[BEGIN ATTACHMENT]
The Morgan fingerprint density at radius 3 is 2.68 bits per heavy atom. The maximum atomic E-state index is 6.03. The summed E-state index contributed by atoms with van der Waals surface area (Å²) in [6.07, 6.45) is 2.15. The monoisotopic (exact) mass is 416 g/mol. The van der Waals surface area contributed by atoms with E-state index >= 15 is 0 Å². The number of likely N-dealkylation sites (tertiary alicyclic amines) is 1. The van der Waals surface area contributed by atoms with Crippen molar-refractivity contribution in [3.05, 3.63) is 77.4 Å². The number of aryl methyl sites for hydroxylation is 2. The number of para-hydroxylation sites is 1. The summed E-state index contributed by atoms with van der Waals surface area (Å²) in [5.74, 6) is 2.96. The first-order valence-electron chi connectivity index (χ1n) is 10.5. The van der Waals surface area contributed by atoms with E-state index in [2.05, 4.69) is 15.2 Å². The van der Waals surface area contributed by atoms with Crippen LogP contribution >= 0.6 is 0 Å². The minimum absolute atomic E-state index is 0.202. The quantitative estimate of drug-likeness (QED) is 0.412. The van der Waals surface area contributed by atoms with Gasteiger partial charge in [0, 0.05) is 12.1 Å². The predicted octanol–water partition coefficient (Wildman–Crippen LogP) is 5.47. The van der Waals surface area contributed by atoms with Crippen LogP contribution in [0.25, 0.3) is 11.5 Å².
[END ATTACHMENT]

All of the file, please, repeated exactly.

The Morgan fingerprint density at radius 3 is 2.68 bits per heavy atom. The maximum atomic E-state index is 6.03. The summed E-state index contributed by atoms with van der Waals surface area (Å²) in [6.07, 6.45) is 2.15. The monoisotopic (exact) mass is 416 g/mol. The van der Waals surface area contributed by atoms with E-state index >= 15 is 0 Å². The number of likely N-dealkylation sites (tertiary alicyclic amines) is 1. The van der Waals surface area contributed by atoms with Crippen molar-refractivity contribution in [3.05, 3.63) is 77.4 Å². The number of aryl methyl sites for hydroxylation is 2. The number of para-hydroxylation sites is 1. The summed E-state index contributed by atoms with van der Waals surface area (Å²) in [5.74, 6) is 2.96. The first-order valence-electron chi connectivity index (χ1n) is 10.5. The van der Waals surface area contributed by atoms with E-state index in [2.05, 4.69) is 15.2 Å². The van der Waals surface area contributed by atoms with Crippen LogP contribution >= 0.6 is 0 Å². The minimum absolute atomic E-state index is 0.202. The quantitative estimate of drug-likeness (QED) is 0.412. The van der Waals surface area contributed by atoms with Gasteiger partial charge in [0, 0.05) is 12.1 Å². The predicted octanol–water partition coefficient (Wildman–Crippen LogP) is 5.47. The van der Waals surface area contributed by atoms with Crippen LogP contribution in [0.25, 0.3) is 11.5 Å².